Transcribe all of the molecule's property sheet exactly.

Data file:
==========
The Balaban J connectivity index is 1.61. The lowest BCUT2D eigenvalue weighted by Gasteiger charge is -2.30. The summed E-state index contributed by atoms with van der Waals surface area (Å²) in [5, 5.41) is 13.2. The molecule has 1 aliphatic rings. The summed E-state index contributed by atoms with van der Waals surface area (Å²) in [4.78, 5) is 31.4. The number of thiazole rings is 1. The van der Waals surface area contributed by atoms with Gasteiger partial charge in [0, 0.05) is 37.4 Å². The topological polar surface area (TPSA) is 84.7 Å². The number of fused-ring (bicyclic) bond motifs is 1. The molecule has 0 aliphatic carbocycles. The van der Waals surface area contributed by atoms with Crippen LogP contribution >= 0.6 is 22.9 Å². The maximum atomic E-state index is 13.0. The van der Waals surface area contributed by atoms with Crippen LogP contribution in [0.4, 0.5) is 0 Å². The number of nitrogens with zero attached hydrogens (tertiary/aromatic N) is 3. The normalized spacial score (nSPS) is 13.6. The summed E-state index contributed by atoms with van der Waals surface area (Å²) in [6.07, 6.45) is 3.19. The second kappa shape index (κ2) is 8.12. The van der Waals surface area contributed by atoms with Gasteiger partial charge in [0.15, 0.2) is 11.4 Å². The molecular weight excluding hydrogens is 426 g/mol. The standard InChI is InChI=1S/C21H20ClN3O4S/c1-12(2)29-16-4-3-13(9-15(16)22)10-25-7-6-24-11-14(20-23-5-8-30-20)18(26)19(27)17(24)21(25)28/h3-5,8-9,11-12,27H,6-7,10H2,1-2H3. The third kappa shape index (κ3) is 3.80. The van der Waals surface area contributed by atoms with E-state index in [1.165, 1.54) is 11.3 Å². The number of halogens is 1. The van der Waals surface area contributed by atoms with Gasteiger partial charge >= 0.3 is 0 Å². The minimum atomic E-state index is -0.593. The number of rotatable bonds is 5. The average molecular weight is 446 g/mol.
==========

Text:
The Balaban J connectivity index is 1.61. The lowest BCUT2D eigenvalue weighted by Gasteiger charge is -2.30. The summed E-state index contributed by atoms with van der Waals surface area (Å²) in [5, 5.41) is 13.2. The molecule has 1 aliphatic rings. The summed E-state index contributed by atoms with van der Waals surface area (Å²) in [4.78, 5) is 31.4. The number of thiazole rings is 1. The van der Waals surface area contributed by atoms with Gasteiger partial charge in [0, 0.05) is 37.4 Å². The topological polar surface area (TPSA) is 84.7 Å². The number of fused-ring (bicyclic) bond motifs is 1. The molecule has 0 aliphatic carbocycles. The van der Waals surface area contributed by atoms with Crippen LogP contribution >= 0.6 is 22.9 Å². The maximum atomic E-state index is 13.0. The van der Waals surface area contributed by atoms with Crippen LogP contribution in [0.4, 0.5) is 0 Å². The number of nitrogens with zero attached hydrogens (tertiary/aromatic N) is 3. The normalized spacial score (nSPS) is 13.6. The summed E-state index contributed by atoms with van der Waals surface area (Å²) in [6.07, 6.45) is 3.19. The second kappa shape index (κ2) is 8.12. The van der Waals surface area contributed by atoms with Gasteiger partial charge in [0.15, 0.2) is 11.4 Å². The molecular weight excluding hydrogens is 426 g/mol. The standard InChI is InChI=1S/C21H20ClN3O4S/c1-12(2)29-16-4-3-13(9-15(16)22)10-25-7-6-24-11-14(20-23-5-8-30-20)18(26)19(27)17(24)21(25)28/h3-5,8-9,11-12,27H,6-7,10H2,1-2H3. The third kappa shape index (κ3) is 3.80. The van der Waals surface area contributed by atoms with E-state index in [1.165, 1.54) is 11.3 Å². The number of halogens is 1. The van der Waals surface area contributed by atoms with Gasteiger partial charge >= 0.3 is 0 Å². The minimum atomic E-state index is -0.593. The number of rotatable bonds is 5. The average molecular weight is 446 g/mol.